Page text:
Some said Clubhouse had brought back the spontaneity of real-life interactions, which vanished with the coronavirus. Gillian Morris, founder of Hitlist, a flight booking app, said logging in to the app felt like bumping into people and striking up a conversation at a coffee shop.
“It’s like walking into a party where you know people are ready to mingle,” said Sonia Baschez, 33, a digital marketing consultant in San Francisco who was invited to use Clubhouse.
Since joining the app a week and a half ago, Ms. Baschez said, she has spent three to five hours a day on it. “Sure, you could be talking to people on the phone, but that just seems so weird,” she said. “You’re not forced to be part of the conversation the entire time on Clubhouse. You can just listen to other people talking about interesting subjects and jump in when you want.”
Last weekend, the author Shaka Senghor and Mr. Mckesson, the activist, each spent hours on the app discussing prison reform, police brutality and other topics related to their interests. A former FBI hostage negotiator, Chris Voss, recently held an open Q. and A. on Clubhouse. Jared Leto and Ashton Kutcher are users; Kevin Hart also showed up one time.
Leo Polovets, an investor at Susa Ventures, a venture capital firm, said Clubhouse sometimes felt like a tech conference, with discussions on tech-related topics and appearances from prominent techies. “It’s almost like a podcast with audience participation,” he said.
That’s during the day. After hours, Clubhouse is more like a rowdy dive bar. At around 10 nearly every night, 30 to 50 people form a room on the app where everyone is a host, moderator privileges are given freely, microphones are mostly unmuted and users swap their profile pictures in real time to memes and images related to the conversation.
They call themselves the “Back of the Bus.” Ryan Dawidjan, 28, an account executive at a tech company, holds court and ensures everyone in the room follows the rules: no boring tech talk and no talking about Clubhouse. He playfully boots people from host roles for violating these sacred terms.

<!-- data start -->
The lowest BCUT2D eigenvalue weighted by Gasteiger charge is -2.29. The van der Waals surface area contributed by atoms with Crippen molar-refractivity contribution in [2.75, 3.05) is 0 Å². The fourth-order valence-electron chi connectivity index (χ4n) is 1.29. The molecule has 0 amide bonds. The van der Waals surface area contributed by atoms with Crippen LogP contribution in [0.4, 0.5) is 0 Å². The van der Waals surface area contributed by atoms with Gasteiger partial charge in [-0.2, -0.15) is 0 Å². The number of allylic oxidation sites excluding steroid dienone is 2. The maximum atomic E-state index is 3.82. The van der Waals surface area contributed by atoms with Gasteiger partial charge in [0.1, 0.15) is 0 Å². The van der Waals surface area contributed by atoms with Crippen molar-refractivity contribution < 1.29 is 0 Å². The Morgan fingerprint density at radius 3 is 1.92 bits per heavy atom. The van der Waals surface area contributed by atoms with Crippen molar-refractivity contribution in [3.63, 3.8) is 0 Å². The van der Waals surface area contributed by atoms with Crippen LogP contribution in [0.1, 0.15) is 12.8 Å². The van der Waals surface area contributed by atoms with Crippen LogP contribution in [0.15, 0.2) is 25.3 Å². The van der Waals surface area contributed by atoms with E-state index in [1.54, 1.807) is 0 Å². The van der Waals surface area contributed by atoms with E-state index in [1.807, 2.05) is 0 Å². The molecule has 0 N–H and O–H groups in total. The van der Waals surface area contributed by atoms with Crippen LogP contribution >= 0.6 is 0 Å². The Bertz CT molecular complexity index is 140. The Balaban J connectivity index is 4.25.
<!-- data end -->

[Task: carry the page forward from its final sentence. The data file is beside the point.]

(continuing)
The format of “Back of the Bus” is fluid. Sometimes there is a tarot card reader critiquing a member’s Instagram account; sometimes it is a dating advice show; sometimes bored people sound off about anything that pops into their mind.
Clubhouse has already minted its first influencer: Sheel Mohnot, 38, founder of Better Tomorrow Ventures, another venture firm. Mr. Mohnot, a staple in “Back of the Bus,” has been a contestant on the Zoom Bachelorette, a pop-up online dating event for which fans hosted a live discussion party on Clubhouse. After connecting through the app with Scooter Braun, an entrepreneur and record executive, Mr. Mohnot was featured in a recent Justin Bieber and Ariana Grande music video.
Clubhouse is “like a mystery box every night,” Mr. Dawidjan said. “You don’t know what you’re going to get, but it’s always good.”
Alex Taub, 32, a co-founder of Upstream, a professional networking platform, who is on the app, said, “You don’t want to leave Clubhouse because you feel like when you leave, something crazy is going to happen.”
All of that has whetted the appetite of venture capitalists. Apart from the Andreessen Horowitz investors, others from top Silicon Valley firms like Benchmark and Greylock Partners are also in the app. Many have offered product feedback in Clubhouse and declared that it was the future of audio. Some have wrangled celebrity connections to try it.
Yet even before Clubhouse launches, it has encountered issues that larger social media companies struggle with. On Sunday, the entrepreneur Sriram Krishnan changed his name on the app to Tim Cook, Apple’s chief executive, as a prank. More than 100 people immediately joined the room.
Clubhouse also faces competition. Over the weekend, an app that mimics the Clubhouse interface called Watercooler was released. It even used a photo of Mr. Davison in its promotional images.
Erin Griffith reported from San Francisco, and Taylor Lorenz from New York.